Come to your interview prepared. Memorize all relevant information to help prove your case, including any names, dates, and other details you wrote on your application. Be sure that there are no inconsistencies between your written application and your interview responses. Inconsistencies can harm your credibility. Always be truthful and explain your answers as best you can.
You should bring your dependent family members to the interview. If you cannot complete the interview in English, also bring an interpreter with you. Note that this interview is different from the Asylum Merits Interview, to be discussed in more detail later.
Step 4: Await a Decision
Most asylum decisions are made sometime after the interview, not on the same day. Your interviewer will review your answers and written application to assess your case.
After your interview, they will determine whether:
You are eligible to apply for asylum.
You meet the refugee definition outlined in the Immigration and Nationality Act (INA).
You are not barred from asylum status under the INA.
You should expect to hear back about two weeks after your interview. You may face longer processing times if you interviewed at a field office, have any pending security checks, have valid immigration status, or have a case reviewed at USCIS’s headquarters.
Affirmative Asylum Decisions
USCIS issues a wide variety of application decisions, including:
Referring your case to an immigration court, meaning an immigration judge will decide your case independently.
Sending your application to an immigration court. This outcome occurs when you have a pending Notice to Appear. USCIS will forward your application to the immigration court that has jurisdiction over your asylum status decision.
Issuing a Notice of Intent to Deny. USCIS sometimes provides advance notice of its intent to deny your asylum request. However, this notice gives you 16 days to reiterate or provide further evidence that could advance your case. You will receive a final decision after your officer considers this new evidence.
Issuing a final denial.
How Do You Apply for Asylum Defensively?
You can apply for asylum defensively if you are currently in removal proceedings and are applying through an immigration judge. If USCIS places you in expedited removal proceedings, you can request to apply for asylum if you can prove you have a fear of being persecuted if you were to return to your home country.
USCIS will place you in a credible fear interview, where the agency will ask you questions to determine whether you have a genuine fear of facing persecution in your home country.If you pass this interview, USCIS will move forward with your case in one of two ways:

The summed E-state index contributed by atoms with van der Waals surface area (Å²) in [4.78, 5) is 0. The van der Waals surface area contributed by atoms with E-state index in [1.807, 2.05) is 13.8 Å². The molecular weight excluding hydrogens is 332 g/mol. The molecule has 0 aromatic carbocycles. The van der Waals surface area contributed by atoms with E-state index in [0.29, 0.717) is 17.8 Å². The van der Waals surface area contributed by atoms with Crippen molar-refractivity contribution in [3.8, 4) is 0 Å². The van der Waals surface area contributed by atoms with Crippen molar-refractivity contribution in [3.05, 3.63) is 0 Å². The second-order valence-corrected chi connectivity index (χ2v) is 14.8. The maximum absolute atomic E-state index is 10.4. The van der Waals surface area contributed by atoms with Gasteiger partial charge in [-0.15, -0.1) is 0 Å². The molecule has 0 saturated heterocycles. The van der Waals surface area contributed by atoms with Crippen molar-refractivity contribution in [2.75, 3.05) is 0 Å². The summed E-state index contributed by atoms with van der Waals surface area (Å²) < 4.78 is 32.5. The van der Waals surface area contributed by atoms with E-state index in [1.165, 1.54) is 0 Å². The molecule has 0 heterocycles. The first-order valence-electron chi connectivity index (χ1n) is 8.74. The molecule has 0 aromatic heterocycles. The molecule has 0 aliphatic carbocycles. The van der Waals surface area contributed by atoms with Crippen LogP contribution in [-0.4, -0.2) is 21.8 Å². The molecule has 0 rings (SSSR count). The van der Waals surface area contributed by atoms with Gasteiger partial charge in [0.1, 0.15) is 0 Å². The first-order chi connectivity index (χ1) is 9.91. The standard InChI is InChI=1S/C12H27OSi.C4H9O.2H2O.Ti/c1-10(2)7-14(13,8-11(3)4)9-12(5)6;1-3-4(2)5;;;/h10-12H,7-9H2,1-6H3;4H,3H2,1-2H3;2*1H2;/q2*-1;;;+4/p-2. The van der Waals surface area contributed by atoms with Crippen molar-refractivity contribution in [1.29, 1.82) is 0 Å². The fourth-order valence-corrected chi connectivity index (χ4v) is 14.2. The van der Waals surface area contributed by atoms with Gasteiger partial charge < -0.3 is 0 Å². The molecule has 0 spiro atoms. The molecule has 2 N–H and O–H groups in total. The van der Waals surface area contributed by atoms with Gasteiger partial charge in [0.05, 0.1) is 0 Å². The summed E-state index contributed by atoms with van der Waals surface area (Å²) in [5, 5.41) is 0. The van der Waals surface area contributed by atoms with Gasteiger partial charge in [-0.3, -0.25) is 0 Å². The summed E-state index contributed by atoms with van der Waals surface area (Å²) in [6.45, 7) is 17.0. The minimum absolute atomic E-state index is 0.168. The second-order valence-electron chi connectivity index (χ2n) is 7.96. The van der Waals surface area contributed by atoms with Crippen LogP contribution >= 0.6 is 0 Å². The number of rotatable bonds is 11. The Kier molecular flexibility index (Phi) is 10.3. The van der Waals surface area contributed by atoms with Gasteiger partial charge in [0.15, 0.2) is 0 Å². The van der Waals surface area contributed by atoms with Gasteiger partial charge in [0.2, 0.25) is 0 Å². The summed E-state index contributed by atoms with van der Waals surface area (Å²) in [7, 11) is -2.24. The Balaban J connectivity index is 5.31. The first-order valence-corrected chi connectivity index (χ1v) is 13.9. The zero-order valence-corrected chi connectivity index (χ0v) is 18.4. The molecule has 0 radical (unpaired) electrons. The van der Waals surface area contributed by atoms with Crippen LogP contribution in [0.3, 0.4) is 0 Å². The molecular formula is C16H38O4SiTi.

Recommend that you move to a second interview known as the Asylum Merits Interview
Recommend that you appear before an immigration judge with the Department of Justice’s Executive Office for Immigration Review (EOIR)
If USCIS recommends you appear before the judge, you’ll need to file Form I-589. Once you’ve filed this form, you will have begun the defensive asylum process. If USCIS denied your affirmative application and then placed you in removal proceedings, you can still use the defensive asylum process.
After filing Form I-589, you’ll use your immigration court process to defend your case and explain why you are eligible to receive asylum status. The immigration judge will likely make a decision at the end of your deportation hearing.
If you’d like to appeal their decision, you can take your case to the Board of Immigration Appeals (BIA) instead.
How Do You Apply for Asylum With an Asylum Merits Interview?
If you passed the credible fear interview, USCIS may recommend that you complete a second interview instead of submitting a defensive application. If USCIS retains your application for asylum or accepts your case, it will schedule an Asylum Merits Interview for you.
At your interview, a USCIS asylum officer will determine your eligibility for asylum status in the United States. They will determine if your circumstances warrant asylum and whether there is any reason you might not be eligible for it. They will also assess whether you ought to be exempt from removal.
Instead of filing Form I-589, your positive credible fear determination becomes the basis of your asylum application. You can also include eligible dependents on your asylum application. You may include your spouse and unmarried minor children if they were part of the positive credible fear determination and also have pending asylum applications. Be sure to bring your dependents and attorney or accredited representatives to your Asylum Merits Interview.
If your asylum officer approves you for asylum status, you won’t need to leave the United States. You can also expect to receive a formal approval letter soon. This letter will tell you more about all of the benefits you may receive as an asylee.
How Long Do I Have To Apply for Asylum?
If you are seeking asylum, you should submit your application within one year of entering the United States. USCIS does make exceptions to this timing rule in certain situations, but preparing your application as soon as possible will allow you to access asylum benefits faster. The sooner you hold asylum status, the sooner you’ll also be able to apply for lawful permanent resident status.
In some asylum cases, USCIS will forgive a later application. If you entered the United States with a temporary visa expiring after the one-year asylum deadline passed, you may still be able to apply for asylum if you do so within a reasonable amount of time after your visa expires. In this case, you may want to use Form I-94 to determine when you’ll need to leave the United States. This date can serve as an unofficial deadline for submitting your affirmative asylum application.
It can take a while for USCIS to make a decision on asylum applications. It’s very possible that your original temporary visa or other immigration status may expire while your asylee status application is still pending. Luckily, USCIS allows asylum applicants to remain in the United States as they wait for a decision on their application.